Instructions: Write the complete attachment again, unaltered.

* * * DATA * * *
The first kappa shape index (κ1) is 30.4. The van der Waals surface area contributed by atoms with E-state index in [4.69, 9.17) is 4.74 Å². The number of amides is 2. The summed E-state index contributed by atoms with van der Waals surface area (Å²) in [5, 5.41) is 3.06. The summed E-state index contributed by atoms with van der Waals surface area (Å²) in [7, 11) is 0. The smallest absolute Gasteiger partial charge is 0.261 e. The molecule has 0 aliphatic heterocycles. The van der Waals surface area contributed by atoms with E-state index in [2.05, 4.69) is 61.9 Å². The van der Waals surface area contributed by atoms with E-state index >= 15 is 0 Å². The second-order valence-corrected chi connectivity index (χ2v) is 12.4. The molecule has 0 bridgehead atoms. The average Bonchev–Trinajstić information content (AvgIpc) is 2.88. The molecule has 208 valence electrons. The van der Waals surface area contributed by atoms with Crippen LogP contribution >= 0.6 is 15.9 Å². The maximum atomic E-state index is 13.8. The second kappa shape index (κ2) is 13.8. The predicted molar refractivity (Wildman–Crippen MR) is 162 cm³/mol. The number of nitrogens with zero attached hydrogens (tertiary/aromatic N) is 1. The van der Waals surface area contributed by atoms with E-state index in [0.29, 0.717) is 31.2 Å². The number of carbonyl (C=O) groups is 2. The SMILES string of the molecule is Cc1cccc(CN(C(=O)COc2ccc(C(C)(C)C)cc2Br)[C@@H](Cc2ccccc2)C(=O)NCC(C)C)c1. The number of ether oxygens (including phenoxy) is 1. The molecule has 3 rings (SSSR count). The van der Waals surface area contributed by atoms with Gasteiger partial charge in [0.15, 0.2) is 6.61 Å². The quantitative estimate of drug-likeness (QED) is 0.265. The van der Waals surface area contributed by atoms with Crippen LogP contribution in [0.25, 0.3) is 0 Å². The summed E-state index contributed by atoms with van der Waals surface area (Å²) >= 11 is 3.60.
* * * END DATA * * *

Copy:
The first kappa shape index (κ1) is 30.4. The van der Waals surface area contributed by atoms with E-state index in [4.69, 9.17) is 4.74 Å². The number of amides is 2. The summed E-state index contributed by atoms with van der Waals surface area (Å²) in [5, 5.41) is 3.06. The summed E-state index contributed by atoms with van der Waals surface area (Å²) in [7, 11) is 0. The smallest absolute Gasteiger partial charge is 0.261 e. The molecule has 0 aliphatic heterocycles. The van der Waals surface area contributed by atoms with E-state index in [2.05, 4.69) is 61.9 Å². The van der Waals surface area contributed by atoms with E-state index >= 15 is 0 Å². The second-order valence-corrected chi connectivity index (χ2v) is 12.4. The molecule has 0 bridgehead atoms. The average Bonchev–Trinajstić information content (AvgIpc) is 2.88. The molecule has 208 valence electrons. The van der Waals surface area contributed by atoms with Crippen LogP contribution >= 0.6 is 15.9 Å². The maximum atomic E-state index is 13.8. The second kappa shape index (κ2) is 13.8. The predicted molar refractivity (Wildman–Crippen MR) is 162 cm³/mol. The number of nitrogens with zero attached hydrogens (tertiary/aromatic N) is 1. The van der Waals surface area contributed by atoms with E-state index in [0.29, 0.717) is 31.2 Å². The number of carbonyl (C=O) groups is 2. The SMILES string of the molecule is Cc1cccc(CN(C(=O)COc2ccc(C(C)(C)C)cc2Br)[C@@H](Cc2ccccc2)C(=O)NCC(C)C)c1. The number of ether oxygens (including phenoxy) is 1. The molecule has 3 rings (SSSR count). The van der Waals surface area contributed by atoms with Gasteiger partial charge in [0.15, 0.2) is 6.61 Å². The quantitative estimate of drug-likeness (QED) is 0.265. The van der Waals surface area contributed by atoms with Crippen LogP contribution in [0.25, 0.3) is 0 Å². The summed E-state index contributed by atoms with van der Waals surface area (Å²) >= 11 is 3.60.